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Monday, February 8, 2010

Pike display intelligent hunting patterns

DO pike hunt in packs?

Not a question you'll find an easy answer to on the internet but reports from divers at Dosthill Quarry suggest they may have learned some interesting new feeding techniques.

Normally lone predators who favour the "strike first, ask questions later!" style of hunting, it would appear the group of five adults at Dosthill are stealing ideas from dolphins and sharks.

Dive site boss Ian Forster said: "There are five of them hunting in a pack!!

"They are circling around the fry, herding them together in a large ball up against the quarry wall, and then attacking the shoal in two's and three's leaving a few pike to keep the ball together.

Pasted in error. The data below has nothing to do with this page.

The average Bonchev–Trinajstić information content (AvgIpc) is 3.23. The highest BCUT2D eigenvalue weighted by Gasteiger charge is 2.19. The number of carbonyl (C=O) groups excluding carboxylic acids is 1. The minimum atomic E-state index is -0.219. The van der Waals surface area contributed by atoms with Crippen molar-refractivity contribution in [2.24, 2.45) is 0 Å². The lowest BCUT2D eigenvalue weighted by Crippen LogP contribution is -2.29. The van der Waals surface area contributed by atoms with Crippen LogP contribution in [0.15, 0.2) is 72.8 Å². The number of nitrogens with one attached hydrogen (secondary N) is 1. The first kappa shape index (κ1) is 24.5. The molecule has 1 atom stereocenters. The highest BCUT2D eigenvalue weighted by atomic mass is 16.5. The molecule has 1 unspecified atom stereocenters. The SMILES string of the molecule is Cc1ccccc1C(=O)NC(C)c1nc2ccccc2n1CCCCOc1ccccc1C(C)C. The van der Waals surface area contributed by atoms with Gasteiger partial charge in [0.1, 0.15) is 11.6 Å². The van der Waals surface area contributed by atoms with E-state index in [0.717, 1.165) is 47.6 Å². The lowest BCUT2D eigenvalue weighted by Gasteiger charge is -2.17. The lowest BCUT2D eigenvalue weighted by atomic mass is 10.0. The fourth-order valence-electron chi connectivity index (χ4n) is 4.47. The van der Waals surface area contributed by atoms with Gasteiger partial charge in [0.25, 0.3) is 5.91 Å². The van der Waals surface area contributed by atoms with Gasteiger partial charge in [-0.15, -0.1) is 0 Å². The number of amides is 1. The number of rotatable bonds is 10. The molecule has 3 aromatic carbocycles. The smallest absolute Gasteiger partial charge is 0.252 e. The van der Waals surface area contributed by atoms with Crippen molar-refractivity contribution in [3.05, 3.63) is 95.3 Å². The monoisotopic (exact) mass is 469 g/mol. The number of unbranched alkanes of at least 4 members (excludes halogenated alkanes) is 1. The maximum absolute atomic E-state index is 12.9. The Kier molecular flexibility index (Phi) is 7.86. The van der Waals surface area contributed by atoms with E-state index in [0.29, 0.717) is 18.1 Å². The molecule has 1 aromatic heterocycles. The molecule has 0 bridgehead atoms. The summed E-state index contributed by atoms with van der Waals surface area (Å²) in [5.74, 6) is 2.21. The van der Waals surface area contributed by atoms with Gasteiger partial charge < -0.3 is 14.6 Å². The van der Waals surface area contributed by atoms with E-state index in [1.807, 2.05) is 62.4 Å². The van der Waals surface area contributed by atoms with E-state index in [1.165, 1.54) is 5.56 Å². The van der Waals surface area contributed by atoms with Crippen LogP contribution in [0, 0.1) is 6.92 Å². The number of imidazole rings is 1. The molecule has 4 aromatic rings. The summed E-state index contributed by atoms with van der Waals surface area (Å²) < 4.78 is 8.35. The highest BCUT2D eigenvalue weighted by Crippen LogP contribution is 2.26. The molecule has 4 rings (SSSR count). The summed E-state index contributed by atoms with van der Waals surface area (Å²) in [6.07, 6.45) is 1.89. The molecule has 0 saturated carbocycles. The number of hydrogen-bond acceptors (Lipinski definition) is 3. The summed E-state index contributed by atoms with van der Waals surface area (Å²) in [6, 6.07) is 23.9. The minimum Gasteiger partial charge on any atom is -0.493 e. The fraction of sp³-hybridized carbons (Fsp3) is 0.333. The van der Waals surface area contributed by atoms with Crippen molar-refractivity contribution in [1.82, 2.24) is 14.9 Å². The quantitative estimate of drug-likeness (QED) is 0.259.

"This displays the same intelligent behaviour that is seen in dolphins!!"

Anyone who has seen Blue Planet or Nature's Greatest Events will know the drill. Fish hungry pack hunters like dolphins will surround the smaller fish, forcing them into a tighter an tighter ball by blowing bubbles to scare them or circling the shoal.

Gradually, they increase speed and narrow their path, trapping the fish in a tight ball against the surface before ripping through the centre of the ball for a feast.

pic from Jamie Parker's African Space sardine run tour

pic from Jamie Parker's African Space sardine run tour

pic from Jamie Parker's African Space sardine run tour

The pike are normally found on the back shelf over the weed beds and around the van and caravan, typically hunting in the morning and evening so it might be worth a look next time you are down there.

1 comment:

Parag said...

The Sardine Run is a spectacle in itself, but add to this, hundreds of predators arriving en mass to partake in a feeding frenzy, and you get a wildlife extravaganza rivalling the Great Migration of the wildebeest across the African savanna.
Sardine Run Diving